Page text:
Sonoma County women interested in running for public office have many ways to begin. They can join a commission, for example, or get involved with a local nonprofit. But they’ll need to be prepared to break through some barriers, overcome double standards and even lose an election or two.
That was the message the county’s three female members of the Board of Supervisors imparted to a Santa Rosa audience of about 50 people, most of them women, at a public panel discussion Wednesday night. Supervisors Shirlee Zane, Susan Gorin and Lynda Hopkins all shared how they decided to run and offered insights into what they learned while campaigning and serving in office.
“You have to be resilient. You have to have a sense of humor. You have to be able to laugh at yourself (and) not laugh at people, but laugh with people,” Zane, the chairwoman of the board, told the crowd gathered in a meeting hall off Corby Avenue. “You also need to do your homework and do it really well, because when you go out there and vote on an issue, there are people’s lives at stake. You can never study an issue enough.”
The event was presented by KBBF 89.1FM in collaboration with the Sonoma County chapter of the National Organization for Women and the KBBF radio program Women’s Spaces. Moderated by Elaine B. Holtz, president of the local NOW chapter and host of Women’s Spaces, the talk was held in part to inspire other potential female candidates in light of Zane, Gorin and Hopkins becoming the board’s first-ever female majority earlier this year.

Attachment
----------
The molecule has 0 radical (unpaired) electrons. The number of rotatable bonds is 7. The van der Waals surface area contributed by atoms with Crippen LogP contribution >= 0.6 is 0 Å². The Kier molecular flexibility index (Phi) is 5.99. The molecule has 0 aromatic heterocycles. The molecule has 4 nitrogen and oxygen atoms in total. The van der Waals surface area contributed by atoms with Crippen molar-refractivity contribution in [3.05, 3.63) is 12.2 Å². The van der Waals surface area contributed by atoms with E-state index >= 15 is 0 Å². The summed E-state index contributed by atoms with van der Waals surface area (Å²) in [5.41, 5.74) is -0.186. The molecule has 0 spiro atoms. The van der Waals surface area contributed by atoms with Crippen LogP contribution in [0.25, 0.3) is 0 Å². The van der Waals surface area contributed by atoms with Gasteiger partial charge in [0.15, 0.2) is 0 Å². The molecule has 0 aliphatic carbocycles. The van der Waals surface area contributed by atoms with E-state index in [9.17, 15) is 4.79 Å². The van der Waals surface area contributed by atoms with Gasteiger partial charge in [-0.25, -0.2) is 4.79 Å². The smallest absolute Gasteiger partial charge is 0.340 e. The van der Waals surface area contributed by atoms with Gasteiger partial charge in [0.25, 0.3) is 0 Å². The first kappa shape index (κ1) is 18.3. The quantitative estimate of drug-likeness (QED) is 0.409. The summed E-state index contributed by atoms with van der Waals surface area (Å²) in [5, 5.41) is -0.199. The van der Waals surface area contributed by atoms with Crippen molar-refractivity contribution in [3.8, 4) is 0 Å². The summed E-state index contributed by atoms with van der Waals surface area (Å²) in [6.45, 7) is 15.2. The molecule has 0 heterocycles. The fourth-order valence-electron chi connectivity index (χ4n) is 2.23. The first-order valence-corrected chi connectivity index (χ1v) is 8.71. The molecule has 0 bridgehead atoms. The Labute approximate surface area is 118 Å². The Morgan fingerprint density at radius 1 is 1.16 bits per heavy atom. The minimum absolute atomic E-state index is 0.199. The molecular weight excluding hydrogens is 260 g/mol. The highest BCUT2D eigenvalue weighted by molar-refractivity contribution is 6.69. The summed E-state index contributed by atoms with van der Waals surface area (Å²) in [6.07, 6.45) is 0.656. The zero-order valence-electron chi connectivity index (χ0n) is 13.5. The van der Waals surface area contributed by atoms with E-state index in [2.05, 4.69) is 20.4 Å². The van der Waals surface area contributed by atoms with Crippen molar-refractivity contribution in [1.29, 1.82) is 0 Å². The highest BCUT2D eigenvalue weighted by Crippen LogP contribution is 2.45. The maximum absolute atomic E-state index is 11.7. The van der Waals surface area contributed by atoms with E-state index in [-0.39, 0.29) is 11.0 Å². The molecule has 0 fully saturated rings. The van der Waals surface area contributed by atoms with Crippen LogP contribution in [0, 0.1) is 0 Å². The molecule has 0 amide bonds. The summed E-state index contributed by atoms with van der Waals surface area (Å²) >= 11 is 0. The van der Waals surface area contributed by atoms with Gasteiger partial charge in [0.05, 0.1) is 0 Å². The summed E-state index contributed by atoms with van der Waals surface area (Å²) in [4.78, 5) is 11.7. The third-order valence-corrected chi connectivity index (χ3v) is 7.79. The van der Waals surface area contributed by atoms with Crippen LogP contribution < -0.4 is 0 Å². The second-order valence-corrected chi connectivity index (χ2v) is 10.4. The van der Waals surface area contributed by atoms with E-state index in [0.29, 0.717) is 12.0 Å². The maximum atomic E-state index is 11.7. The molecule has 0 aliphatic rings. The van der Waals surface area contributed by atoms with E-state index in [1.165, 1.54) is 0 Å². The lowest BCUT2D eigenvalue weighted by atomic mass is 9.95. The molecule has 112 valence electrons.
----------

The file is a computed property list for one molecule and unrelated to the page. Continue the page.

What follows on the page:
During the discussion, supervisors reflected on the paths that led them to the seats they hold today. Zane’s past work includes serving as CEO of the county’s nonprofit Council on Aging, while Gorin held seats on Santa Rosa’s school board and City Council and Hopkins is an organic farmer who emerged on the political scene while involved in negotiations around a proposed west county development.
But they all faced challenges along the way. Gorin recalled that after she lost her first City Council race, she went into a “political black hole” for awhile before getting involved in government again and eventually launching a successful second campaign.
“You have to emotionally be prepared for the rough and tumble of competitive politics and you have to be willing to suffer a loss,” Gorin said. “Because, entirely, that is a possibility.”
And Hopkins said she was “absolutely shocked” to find that the most common question she was asked on the campaign trail involved how she could run for office when she had two young children at home.
“The other thing that I’ve learned is that even once you’re elected, if a male supervisor brings a kid to a meeting or an event, that’s cute and adorable,” Hopkins said. “If a mom does that, it’s like, ‘Really? You couldn’t find a babysitter?’ ... There is a huge double standard.”
Santa Rosa resident Katie Hodges, 36, came to the event with her 9-week old daughter because she said she’s thinking about running for office someday. She left feeling motivated to meet with elected officials to explore what boards or commissions she might be able to join.